For many businesses, big data can seem ubiquitous and overwhelming. Even beyond the sheer numbers involved, knowing what data is and isn’t useful is not an easy task without the right systems and processes.
While this could be viewed as a mountain not worth climbing, effectively managing and valuing your big data can provide a substantial competitive advantage. Even if there’s not a potential wider business use, if you don’t know how much your data is worth then you don’t know how much you should be spending to keep it secure.
Infonomics a new paradigm
If you’ve never thought about this before, you’re not alone. The science of valuing data is so new that Gartner research VP Doug Laney coined a term for it: infonomics, or the economics of information.
While some organisations will prefer to just value their data in relative terms, like how accurate it is and how useful it is in relation to the business’s goals, others may opt to use the financial models Laney developed based on standard accounting practice for valuing assets.
The intrinsic value of an information model doesn’t consider the business value at all, instead putting the focus on data quality. How accurate, complete, timely and accessible is the data? How unique is the data to your organisation – do you have market data not available to your competitors?
Different companies will use a variety of characteristics, each weighted differently, to come up with an overall score.
Alternatively, an organisation may choose to value the information by measuring the data characteristics in relation to business processes. The performance value of information is more of an empirical metric as it measures what impact data has on KPIs over time.
For example, would your salespeople be able to close deals more quickly if they had accurate, real-time stock data? If you can’t answer this question now, Laney suggests an experiment – where one of your sales teams has access to this data and another doesn’t – to see if the performance of the teams is different.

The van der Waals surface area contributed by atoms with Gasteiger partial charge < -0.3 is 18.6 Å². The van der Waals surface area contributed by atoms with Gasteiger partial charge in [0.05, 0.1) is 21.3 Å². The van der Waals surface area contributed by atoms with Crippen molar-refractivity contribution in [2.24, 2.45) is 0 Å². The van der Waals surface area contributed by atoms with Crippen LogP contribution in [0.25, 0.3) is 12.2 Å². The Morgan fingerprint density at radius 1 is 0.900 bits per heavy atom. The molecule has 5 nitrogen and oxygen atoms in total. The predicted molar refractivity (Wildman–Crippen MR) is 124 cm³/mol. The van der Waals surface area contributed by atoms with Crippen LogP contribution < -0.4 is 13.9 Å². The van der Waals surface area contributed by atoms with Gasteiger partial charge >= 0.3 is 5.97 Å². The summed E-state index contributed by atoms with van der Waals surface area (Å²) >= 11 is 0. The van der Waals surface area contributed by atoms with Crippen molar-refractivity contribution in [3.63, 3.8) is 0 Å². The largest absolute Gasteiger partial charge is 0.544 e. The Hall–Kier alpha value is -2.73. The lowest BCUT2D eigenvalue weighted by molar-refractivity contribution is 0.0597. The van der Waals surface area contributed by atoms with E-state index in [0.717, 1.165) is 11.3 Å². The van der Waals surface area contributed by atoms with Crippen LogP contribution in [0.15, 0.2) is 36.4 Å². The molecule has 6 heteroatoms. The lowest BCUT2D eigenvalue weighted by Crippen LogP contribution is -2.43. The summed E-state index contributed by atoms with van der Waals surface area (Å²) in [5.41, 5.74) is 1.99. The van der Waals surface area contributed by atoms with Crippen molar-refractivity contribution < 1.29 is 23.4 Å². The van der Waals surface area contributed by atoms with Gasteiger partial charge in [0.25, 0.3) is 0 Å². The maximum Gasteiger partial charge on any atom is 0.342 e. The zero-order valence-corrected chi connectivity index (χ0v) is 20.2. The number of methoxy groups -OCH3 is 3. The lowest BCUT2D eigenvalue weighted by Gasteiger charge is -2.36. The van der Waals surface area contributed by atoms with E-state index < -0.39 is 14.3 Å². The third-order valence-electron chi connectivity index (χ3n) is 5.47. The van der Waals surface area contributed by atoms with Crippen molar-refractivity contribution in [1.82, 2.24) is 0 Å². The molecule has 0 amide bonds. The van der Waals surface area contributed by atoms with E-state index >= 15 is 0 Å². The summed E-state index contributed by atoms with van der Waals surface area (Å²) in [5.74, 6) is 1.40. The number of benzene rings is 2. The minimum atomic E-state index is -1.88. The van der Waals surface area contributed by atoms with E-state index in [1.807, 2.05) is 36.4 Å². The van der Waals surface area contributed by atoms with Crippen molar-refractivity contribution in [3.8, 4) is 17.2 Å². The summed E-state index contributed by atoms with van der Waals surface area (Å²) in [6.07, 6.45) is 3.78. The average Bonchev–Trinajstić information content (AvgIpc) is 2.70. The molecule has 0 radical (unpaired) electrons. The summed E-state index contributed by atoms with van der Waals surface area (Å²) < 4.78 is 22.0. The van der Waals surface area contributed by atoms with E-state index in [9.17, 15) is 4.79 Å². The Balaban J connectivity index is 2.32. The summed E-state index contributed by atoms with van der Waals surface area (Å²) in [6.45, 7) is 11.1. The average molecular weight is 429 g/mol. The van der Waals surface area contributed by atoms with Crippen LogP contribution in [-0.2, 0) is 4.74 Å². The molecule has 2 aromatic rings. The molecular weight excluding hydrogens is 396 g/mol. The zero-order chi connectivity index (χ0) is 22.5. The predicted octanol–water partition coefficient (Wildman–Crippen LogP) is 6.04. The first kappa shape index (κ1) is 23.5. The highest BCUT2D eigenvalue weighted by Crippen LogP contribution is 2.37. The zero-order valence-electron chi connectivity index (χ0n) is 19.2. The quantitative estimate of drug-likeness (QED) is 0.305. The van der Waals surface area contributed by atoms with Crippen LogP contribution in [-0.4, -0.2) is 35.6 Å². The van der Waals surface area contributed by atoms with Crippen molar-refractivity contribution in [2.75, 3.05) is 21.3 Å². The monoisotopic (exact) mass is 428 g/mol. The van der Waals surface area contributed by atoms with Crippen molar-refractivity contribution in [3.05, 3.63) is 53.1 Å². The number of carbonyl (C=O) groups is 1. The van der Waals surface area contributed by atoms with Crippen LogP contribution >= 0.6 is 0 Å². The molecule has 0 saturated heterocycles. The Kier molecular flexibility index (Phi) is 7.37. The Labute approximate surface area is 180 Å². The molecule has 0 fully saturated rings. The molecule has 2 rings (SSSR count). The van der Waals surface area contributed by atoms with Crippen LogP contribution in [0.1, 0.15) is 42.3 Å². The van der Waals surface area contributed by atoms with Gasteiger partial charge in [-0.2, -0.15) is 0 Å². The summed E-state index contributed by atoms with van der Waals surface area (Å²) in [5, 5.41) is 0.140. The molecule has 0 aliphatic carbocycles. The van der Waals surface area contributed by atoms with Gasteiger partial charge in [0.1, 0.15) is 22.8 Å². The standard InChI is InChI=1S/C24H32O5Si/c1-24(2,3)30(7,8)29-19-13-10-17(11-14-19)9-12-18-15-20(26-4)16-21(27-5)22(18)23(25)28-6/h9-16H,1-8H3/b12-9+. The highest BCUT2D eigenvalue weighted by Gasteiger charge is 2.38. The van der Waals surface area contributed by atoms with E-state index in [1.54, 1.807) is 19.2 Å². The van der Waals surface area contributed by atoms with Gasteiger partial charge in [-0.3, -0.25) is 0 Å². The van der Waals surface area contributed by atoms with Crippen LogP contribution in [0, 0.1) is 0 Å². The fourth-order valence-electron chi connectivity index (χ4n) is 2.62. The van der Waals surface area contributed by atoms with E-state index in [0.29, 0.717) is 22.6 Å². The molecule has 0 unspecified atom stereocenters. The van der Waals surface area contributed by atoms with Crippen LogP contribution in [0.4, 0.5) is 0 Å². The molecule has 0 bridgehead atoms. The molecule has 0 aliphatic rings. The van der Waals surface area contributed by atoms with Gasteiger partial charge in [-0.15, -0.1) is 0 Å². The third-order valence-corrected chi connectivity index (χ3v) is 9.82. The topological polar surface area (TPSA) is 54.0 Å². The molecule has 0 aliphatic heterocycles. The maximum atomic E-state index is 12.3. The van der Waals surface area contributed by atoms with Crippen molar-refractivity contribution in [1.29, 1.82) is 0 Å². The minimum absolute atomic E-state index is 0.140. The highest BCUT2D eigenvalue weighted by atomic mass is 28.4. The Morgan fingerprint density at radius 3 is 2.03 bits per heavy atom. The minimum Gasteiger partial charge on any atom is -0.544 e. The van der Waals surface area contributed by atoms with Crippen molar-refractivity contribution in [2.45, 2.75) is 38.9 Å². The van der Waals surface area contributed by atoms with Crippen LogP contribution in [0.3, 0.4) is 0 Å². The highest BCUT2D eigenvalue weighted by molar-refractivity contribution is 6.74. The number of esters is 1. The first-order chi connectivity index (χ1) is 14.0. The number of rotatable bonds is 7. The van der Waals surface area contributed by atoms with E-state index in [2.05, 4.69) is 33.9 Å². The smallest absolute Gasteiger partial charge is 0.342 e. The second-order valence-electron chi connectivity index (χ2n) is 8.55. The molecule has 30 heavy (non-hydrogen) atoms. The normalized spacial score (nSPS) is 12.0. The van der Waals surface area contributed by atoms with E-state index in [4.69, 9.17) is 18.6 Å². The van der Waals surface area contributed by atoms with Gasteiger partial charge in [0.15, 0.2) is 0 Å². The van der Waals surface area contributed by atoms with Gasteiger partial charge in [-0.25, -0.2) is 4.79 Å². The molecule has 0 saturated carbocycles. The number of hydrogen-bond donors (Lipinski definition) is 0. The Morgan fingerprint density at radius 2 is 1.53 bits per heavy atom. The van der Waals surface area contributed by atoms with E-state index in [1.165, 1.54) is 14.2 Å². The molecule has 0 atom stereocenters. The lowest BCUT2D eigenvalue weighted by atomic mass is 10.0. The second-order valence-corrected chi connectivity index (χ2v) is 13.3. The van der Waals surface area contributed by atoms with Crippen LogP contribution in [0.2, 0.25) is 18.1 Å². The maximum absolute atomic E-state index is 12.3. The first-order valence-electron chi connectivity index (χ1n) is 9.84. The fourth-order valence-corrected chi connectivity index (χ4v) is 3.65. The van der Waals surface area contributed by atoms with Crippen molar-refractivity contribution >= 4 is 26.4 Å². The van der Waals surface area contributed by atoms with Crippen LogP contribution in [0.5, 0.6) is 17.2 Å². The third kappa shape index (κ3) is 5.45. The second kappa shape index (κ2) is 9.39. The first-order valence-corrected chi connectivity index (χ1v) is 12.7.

In recent years, whether through online or offline attacks, many organisations have had to recover from a complete loss of data. As part of that process, they’ve needed to answer the question: “How much is our data worth?”
Based on standard accounting principles, a method was developed to quantify the information’s value based on its replacement cost. How much revenue was lost from the destruction of the data and how much would it cost to reacquire it from scratch?
The economic value of the information model refines the performance value model by using revenue instead of a given KPI. Again, using the sales example, an experimental group has access to real-time stock data and a control group doesn’t. Then, instead of looking at how quickly sales are closed, you’re looking at how much revenue the salespeople in each group generate minus the cost to acquire and administer the data.
The final model is based on the market value of your data. How much revenue would your data generate if it was sold, rented or bartered? While open markets for data aren’t very common – legal ones, that is – what your data would fetch on the open market can be estimated by comparing it to similar data from syndicated providers.
Insight as valuable as data
Valuing your data using any of these methods will be a painstaking process, but the insights gained may be almost as valuable as your data. You may find that your data is more valuable than you thought it was and you’re not spending enough to protect it as a result. Alternatively, you may have some expensively protected data that is not really worth that much.
Whatever the result, you won’t know without going through the process of determining how much your data is worth.
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